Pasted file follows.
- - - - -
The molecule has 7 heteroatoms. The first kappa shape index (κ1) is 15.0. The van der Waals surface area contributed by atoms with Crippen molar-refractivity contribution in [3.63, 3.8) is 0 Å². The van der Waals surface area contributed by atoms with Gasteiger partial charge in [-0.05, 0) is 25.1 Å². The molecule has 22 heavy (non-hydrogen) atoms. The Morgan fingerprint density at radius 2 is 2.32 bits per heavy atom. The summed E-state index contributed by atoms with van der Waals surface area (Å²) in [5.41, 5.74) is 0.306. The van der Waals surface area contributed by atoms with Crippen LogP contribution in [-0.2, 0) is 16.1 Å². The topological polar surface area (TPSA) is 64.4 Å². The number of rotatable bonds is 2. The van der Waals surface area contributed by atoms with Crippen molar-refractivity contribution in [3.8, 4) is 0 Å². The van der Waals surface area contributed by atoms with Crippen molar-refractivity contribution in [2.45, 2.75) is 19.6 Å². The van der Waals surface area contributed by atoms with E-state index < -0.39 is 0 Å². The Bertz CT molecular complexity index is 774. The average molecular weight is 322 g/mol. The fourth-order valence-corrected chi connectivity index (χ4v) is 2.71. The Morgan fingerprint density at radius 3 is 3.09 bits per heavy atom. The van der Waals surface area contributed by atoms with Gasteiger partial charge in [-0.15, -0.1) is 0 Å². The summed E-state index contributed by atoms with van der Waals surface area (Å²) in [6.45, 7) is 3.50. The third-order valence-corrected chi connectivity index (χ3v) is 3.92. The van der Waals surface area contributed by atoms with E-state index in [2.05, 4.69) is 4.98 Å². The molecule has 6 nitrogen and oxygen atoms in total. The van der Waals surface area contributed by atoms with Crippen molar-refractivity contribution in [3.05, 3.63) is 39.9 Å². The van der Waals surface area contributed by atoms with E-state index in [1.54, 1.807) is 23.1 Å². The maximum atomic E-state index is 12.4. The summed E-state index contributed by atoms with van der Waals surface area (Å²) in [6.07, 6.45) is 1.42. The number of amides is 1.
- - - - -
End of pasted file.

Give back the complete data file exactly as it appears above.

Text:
The molecule has 7 heteroatoms. The first kappa shape index (κ1) is 15.0. The van der Waals surface area contributed by atoms with Crippen molar-refractivity contribution in [3.63, 3.8) is 0 Å². The van der Waals surface area contributed by atoms with Gasteiger partial charge in [-0.05, 0) is 25.1 Å². The molecule has 22 heavy (non-hydrogen) atoms. The Morgan fingerprint density at radius 2 is 2.32 bits per heavy atom. The summed E-state index contributed by atoms with van der Waals surface area (Å²) in [5.41, 5.74) is 0.306. The van der Waals surface area contributed by atoms with Crippen LogP contribution in [-0.2, 0) is 16.1 Å². The topological polar surface area (TPSA) is 64.4 Å². The number of rotatable bonds is 2. The van der Waals surface area contributed by atoms with Crippen molar-refractivity contribution in [3.8, 4) is 0 Å². The van der Waals surface area contributed by atoms with Crippen molar-refractivity contribution in [2.45, 2.75) is 19.6 Å². The van der Waals surface area contributed by atoms with E-state index < -0.39 is 0 Å². The Bertz CT molecular complexity index is 774. The average molecular weight is 322 g/mol. The fourth-order valence-corrected chi connectivity index (χ4v) is 2.71. The Morgan fingerprint density at radius 3 is 3.09 bits per heavy atom. The van der Waals surface area contributed by atoms with Gasteiger partial charge in [-0.15, -0.1) is 0 Å². The summed E-state index contributed by atoms with van der Waals surface area (Å²) in [6.45, 7) is 3.50. The third-order valence-corrected chi connectivity index (χ3v) is 3.92. The van der Waals surface area contributed by atoms with E-state index in [2.05, 4.69) is 4.98 Å². The molecule has 6 nitrogen and oxygen atoms in total. The van der Waals surface area contributed by atoms with Crippen molar-refractivity contribution in [3.05, 3.63) is 39.9 Å². The van der Waals surface area contributed by atoms with E-state index in [1.54, 1.807) is 23.1 Å². The maximum atomic E-state index is 12.4. The summed E-state index contributed by atoms with van der Waals surface area (Å²) in [6.07, 6.45) is 1.42. The number of amides is 1.